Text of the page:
Before having a real job, I worked teen jobs. I babysat, was a counselor at summer camp, and ran an after-school tutoring program for Bancroft elementary from a church basement. But I didn’t really enter the work force until my job at Knapp’s. This is it:
and for a flavor of the inside:
When I needed a job, I knew it would have to be in a restaurant. I had always wanted to be a waitress. Frankly, I’m not sure where I even got the idea since as a kid the places we ate out didn’t have servers. When Amber and I were younger and mom had moved her gargantuan Ethan Allen dresser (which looks like this:)
into Amber’s room, we used it to play restaurant. We set cups and decorations on the dresser. We set up a table with a tablecloth (which, conveniently, was hanging on a hanger in Amber’s closet – as you can probably already tell, every room in our home doubled as a storage room). We added some chairs and shoved all the bedroomy items into the closet. We named our restaurant “Mousies” (you don’t need to know the origin of the name, I’ll save that for another blog). We begged Joel to be our first customer and pretended to wait on him and cook him anything he wanted and asked him for his patronage again soon (although I’m sure we didn’t use the word “patronage” [if you couldn’t already tell from this blog, we were homeschooled]).
Back to Knapp’s: my mom knew a woman who worked there and got me a job working Saturdays and Sundays. I went out and bought khaki pants and white shirts. I came to work hoping by the end of the week to be more than a hostess/cashier – perhaps I could fast-track my way into waitressing. It was at Knapp’s that I met the sweetest German woman who always tipped me twice as much as the other grumpy server. I made her salads for her, cleared her tables, and made the milkshakes (after a couple instances of splattering it all over the walls first). I emptied ash trays (for that was the good old days when you could smoke in diners if you pleased. This was before people were herded outside like cattle just for fancying nicotine). When the German woman got flustered, she started speaking in some sort of yiddish, which made me skittish. I ran around with the coffee pot and water jug making sure all of her customers were hydrated.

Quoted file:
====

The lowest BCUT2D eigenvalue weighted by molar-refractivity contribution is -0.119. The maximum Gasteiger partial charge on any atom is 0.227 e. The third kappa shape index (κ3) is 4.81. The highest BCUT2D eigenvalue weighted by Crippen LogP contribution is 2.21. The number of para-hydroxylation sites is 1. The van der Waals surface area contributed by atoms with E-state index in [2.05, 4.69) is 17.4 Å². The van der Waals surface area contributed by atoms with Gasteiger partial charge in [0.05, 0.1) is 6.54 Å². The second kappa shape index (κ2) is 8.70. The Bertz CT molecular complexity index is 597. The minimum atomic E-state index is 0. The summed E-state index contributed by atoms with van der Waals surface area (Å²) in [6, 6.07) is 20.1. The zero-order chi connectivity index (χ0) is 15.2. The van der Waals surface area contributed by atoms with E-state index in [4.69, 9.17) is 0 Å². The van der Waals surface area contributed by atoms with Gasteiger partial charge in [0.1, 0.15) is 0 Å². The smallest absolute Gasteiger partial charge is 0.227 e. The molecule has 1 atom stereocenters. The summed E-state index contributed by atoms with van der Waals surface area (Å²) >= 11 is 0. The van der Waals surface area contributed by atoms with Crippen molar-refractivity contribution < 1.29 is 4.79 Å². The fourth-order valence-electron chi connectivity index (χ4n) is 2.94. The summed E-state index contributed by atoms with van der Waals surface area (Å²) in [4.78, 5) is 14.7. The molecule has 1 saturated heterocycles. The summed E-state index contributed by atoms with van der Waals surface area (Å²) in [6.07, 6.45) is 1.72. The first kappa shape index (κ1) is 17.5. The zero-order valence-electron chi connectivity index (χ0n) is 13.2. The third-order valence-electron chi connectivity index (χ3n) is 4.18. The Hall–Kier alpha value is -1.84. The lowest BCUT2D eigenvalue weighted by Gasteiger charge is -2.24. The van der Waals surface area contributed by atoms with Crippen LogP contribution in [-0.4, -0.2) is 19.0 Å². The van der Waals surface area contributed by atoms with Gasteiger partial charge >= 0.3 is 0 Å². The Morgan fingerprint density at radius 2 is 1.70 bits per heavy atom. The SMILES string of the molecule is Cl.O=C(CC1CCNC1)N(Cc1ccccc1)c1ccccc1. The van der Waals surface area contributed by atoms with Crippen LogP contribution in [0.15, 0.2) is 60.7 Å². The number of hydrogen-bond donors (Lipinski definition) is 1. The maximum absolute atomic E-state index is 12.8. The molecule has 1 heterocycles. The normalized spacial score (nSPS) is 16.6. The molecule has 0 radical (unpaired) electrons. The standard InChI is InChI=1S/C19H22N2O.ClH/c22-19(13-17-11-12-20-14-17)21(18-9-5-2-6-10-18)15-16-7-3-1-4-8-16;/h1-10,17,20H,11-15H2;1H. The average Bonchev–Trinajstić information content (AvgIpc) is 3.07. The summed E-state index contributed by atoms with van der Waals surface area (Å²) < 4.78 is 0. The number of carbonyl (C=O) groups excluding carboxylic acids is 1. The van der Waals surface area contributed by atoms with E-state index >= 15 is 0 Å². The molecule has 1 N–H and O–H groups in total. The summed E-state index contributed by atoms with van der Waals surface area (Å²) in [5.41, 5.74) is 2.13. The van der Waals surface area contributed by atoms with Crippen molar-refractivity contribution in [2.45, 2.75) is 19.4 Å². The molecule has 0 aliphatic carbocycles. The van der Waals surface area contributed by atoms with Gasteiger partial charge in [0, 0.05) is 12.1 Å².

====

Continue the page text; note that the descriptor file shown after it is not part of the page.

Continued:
Neither the German woman (non-smoking section) or the old grumpy waitress (smoking section) were looking to leave their posts anytime soon, so I knew I would remain a lowly hostess/cashier (any job title which includes a slash is awful) for the entirety of the summer. So I passed my time eating their mint sticks covered in chocolate, refilling the toothpick holder, marrying ketchups and wiping menus. I worked extra hard for the German woman since she was nearly my sole source of income. She had me running back and barking orders at the cook. For some reason, he must have found it endearing, for one day when I took my free food home, I saw he had cut my garlic bread into the shape of a heart: the two slices joined by toothpicks.
Soon it wasn’t long until the cook with the missing teeth and rat’s tail was asking me to run errands. “We ran out of whipping cream, Holly, could you run to the grocery store and get me four cartons?” So I headed out to the store. I discovered that whipping cream is not made by Cool Whip or ReddiWip after about thirty minutes of trying to find a carton of either brand.
And just when I was beginning to think I was all grown up, what with having not only a job, but cash in my pockets, minty fresh breath, and knowing a fact about the culinary arts…just when I was about to believe I could be considered an adult…that’s when my dad pulled up in the Dodge Aspen to pick me up and drive me back home.